Sunday, January 16, 2011

Wheat For The World

My Farm: PUSA HD 2733 Wheat Variety - a Director of Agriculture, Phillippines, visited us to see this.

By Manuwant Choudhary

India's Prime Minister Dr. Manmohan Singh is unfit for the top job for two reasons - he has never been a farmer nor has he ever been a businessman.

I recall Dr. Manmohan Singh as India's very successful finance minister in the early 90s at one of his last Bombay public meetings at the Indian Merchants Chamber said how his mission was that he had been unable to liberalise the agriculture sector.

I felt, like many other liberals, that Dr. Manmohan Singh was the right man to cure India of its problems.

But now looking back I have to admit that we were all wrong.

Dr. Singh is only a loyal Congressman, but he has no vision for India. Hence, it is not surprising that while India deals with `unacceptable' rates of inflation, the government simply has no solution to the price rise.

All that he knows is how to pump the taxpayers money into all the wrong places - from oil companies to public sector banks to NAREGA.

I got an opportunity to be a farmer for a season and there was simply no labour available. (They were all digging dirt when they could be harvesting wheat).

This compelled me to purchase a reaper instead and get the job done. There is simply no money in agriculture. You can call it subsistence farming where a farmer with small land-holdings grows potatoes to feed his family and maybe carry a sack to the market.

Its not surprising why farmers in Maharashtra and Andhra Pradesh have committed suicides in such large numbers.

And then there are city dwellers (including neo-liberals) who believe the farmers should also be taxed.

But I still hold agriculture to be India's main challenge.

India can feed the world and get rich while doing so.

But we must first get rid of socialism.

I wonder when will Bombay run for Freedom?

And we have been experimenting for long.

After the Bihar-Bengal famine in the early 1900s a very rich individual donated all his money to build a research centre in the poorest district of India - hence PUSA was built in Samastipur getting its name from Mr. Pitts of USA - to solve the food problem.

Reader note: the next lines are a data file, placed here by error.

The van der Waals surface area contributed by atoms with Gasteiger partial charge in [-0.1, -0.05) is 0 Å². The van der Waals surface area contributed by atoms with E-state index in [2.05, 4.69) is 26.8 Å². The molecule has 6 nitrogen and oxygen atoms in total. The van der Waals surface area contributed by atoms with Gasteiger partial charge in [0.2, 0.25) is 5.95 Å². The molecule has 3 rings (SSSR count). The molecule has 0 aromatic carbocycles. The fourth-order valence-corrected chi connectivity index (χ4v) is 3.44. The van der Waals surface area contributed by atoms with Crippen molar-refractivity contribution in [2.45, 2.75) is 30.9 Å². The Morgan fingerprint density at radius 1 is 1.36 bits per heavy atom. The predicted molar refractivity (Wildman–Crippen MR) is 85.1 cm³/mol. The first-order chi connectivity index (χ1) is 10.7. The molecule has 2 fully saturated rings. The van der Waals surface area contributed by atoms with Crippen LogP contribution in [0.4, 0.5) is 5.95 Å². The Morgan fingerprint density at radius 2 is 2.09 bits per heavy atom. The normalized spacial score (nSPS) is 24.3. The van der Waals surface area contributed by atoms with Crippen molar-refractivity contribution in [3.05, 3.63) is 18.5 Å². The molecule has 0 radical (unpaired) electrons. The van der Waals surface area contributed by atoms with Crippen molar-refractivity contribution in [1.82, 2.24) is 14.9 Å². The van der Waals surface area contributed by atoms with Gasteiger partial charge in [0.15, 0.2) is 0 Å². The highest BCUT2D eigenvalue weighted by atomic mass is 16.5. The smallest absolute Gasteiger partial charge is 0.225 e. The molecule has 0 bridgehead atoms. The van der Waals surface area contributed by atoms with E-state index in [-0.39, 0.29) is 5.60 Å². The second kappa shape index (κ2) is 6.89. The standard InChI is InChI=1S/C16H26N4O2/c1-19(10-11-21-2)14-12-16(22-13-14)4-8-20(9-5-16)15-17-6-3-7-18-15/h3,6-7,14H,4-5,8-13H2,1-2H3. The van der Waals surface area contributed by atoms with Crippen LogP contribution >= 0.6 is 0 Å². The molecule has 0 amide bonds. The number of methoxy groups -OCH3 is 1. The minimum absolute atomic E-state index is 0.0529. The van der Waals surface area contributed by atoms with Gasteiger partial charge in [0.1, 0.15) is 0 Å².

As an autonomous institute under British rule it did commendable research but after its take-over by the Government their experiments have been kept within their own laboratories. The farmers living near PUSA can be counted as the most backward in India.

But for a year now the scientists have begun working and want to see their experiments succeed on the farms as well.

We came in touch with Mr. Govind Singh, a very active young man originally from Gwalior - and he is the officer in charge of introducing zero-tillage method in Bihar (where one saves the cost of cultiavtion as well as retain crucial soil nutrients). Mexican levellers first level the fields completely so that the plants get uniform water.

So at my farm he introduced HD 2733 PUSA Wheat Seeds, which is not hybrid variety - but gives a high yield.

The photograph you see above is taken at my farm and a week ago the Director of Agriculture from the Phillippines came to see it - my farm has never looked so green.


Barun Mitra said...

Would very much like to know about the economics of your wheat growing efforts. India is typically among the world's largest producer in many crops - rice, wheat, sugar, cotton, onion, etc. But in terms of yield (kg/Hectare), we lag far behind in almost every corp.

Today, we are all very concerned about the shooting price of onions. The retail price of onion had doubled over the past month, to over Rs 60 per kg. But the yield of onion is a dismal, 16,000 kg/Hc (2008-09 season). While according to FAO, the yield in South Korea is over 65,000 kg/Hc, and in the US, it is over 50,000 kg/Hc.

indiavikalp said...

thnx barun,

yah am sure it will not be as high as the western countries but definitely better than average indian yields plus the farmer saves from the change in agriculture when you do sowing through zero-tillage the seeds are uniformly its better than traditional methods where the farmer would throw the seeds in the air, picked up by birds and squirrels !

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